Constant fatigue can be caused by a number of ailments including dehydration, anemia and constipation. If a person does not get enough of the proper nutrients in his diet, it can also lead to constant fatigue. Fatigue that occurs most of the time over long periods at a time may be the result of chronic fatigue syndrome. While fatigue is a normal reaction to a hard day's work, most people are not tired all of the time. A person with constant fatigue never has any energy and may find himself sleeping a lot longer than usual and still not feeling refreshed.
When a person becomes dehydrated, he may experience fatigue along with excessive thirst, constipation, nausea, dizziness and anxiety. Dehydration occurs when more water is going out of the body than coming into the body. Drinking the recommended amount of water every day may help prevent dehydration, and drinking more than usual when a person is sick also can help prevent dehydration. If a person becomes severely dehydrated, medical attention may be needed.
People who are constipated may experience constant fatigue because of a buildup of toxins in the body related to the difficulty of having a bowel movement. When a person does not drink enough water, does not eat enough fiber, or has a medical condition such as irritable bowel syndrome (IBS), he may experience constipation. It can occur because of changes in the body, such as becoming pregnant, or because of problems within the body. It also can be linked to taking certain medications or taking too many laxatives. Constipation usually only lasts for a little while, but ongoing constipation could indicate a serious problem that requires medical attention.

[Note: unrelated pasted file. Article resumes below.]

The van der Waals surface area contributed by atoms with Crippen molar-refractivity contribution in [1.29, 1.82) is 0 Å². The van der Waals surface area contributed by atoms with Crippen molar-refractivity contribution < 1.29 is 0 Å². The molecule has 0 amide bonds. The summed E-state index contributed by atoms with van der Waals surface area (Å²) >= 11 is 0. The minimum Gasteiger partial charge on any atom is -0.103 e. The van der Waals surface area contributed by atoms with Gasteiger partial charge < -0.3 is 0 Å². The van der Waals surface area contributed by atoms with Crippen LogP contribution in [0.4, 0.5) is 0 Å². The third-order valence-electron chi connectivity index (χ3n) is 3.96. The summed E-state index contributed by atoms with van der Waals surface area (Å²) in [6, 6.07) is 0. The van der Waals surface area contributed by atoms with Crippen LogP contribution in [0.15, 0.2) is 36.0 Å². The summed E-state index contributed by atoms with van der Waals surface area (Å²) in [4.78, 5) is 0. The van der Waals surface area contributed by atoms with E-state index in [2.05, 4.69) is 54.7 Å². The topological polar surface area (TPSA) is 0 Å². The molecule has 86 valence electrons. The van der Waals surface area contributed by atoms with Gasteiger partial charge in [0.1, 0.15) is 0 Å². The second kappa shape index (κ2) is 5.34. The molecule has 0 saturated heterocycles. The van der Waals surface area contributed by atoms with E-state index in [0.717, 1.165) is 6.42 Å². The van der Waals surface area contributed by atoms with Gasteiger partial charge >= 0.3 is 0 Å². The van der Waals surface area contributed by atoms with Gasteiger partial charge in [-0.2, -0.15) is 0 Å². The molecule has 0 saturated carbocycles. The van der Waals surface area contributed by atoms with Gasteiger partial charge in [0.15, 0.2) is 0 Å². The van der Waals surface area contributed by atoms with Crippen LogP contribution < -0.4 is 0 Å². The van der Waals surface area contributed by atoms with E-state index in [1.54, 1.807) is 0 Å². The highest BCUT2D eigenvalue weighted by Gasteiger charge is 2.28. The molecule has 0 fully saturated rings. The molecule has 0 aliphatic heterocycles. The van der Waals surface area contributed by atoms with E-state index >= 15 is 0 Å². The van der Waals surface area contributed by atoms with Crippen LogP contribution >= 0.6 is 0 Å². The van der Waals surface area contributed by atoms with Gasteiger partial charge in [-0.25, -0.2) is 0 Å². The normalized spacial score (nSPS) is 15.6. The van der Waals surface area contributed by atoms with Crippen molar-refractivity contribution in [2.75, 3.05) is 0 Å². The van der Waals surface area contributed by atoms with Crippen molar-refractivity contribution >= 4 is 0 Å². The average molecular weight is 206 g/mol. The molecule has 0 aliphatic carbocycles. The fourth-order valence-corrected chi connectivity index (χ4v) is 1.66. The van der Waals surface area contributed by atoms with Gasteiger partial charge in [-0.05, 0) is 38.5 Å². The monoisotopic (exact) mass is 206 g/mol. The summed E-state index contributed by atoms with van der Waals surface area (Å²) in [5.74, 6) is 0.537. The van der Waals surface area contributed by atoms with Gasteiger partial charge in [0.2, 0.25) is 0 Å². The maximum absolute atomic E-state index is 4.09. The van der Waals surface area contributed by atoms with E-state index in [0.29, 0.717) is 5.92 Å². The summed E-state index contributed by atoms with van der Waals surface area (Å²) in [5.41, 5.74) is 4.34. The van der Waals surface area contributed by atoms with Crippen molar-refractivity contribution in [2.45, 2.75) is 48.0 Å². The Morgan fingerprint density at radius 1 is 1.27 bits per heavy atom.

Constant fatigue is often a symptom of anemia, because anemia prevents the body's organs from receiving the level of oxygen they need. This may occur because there are not enough red blood cells in an anemic person's body, because too many of the red blood cells have been destroyed, or because the person has lost a lot of blood. Anemia can be caused by injuries, illnesses, improper nutrition or genetics.
An illness that occurs among otherwise seemingly healthy people is chronic fatigue syndrome (CFS). A person with this condition may think he has the flu, but the constant fatigue, sore muscles, headaches and other symptoms do not go away on their own. Doctors typically have some difficulty diagnosing the illness, which occurs in women more often than men, because many illnesses present with the same symptoms. Treatment may include therapy, anti-depressants and vitamins.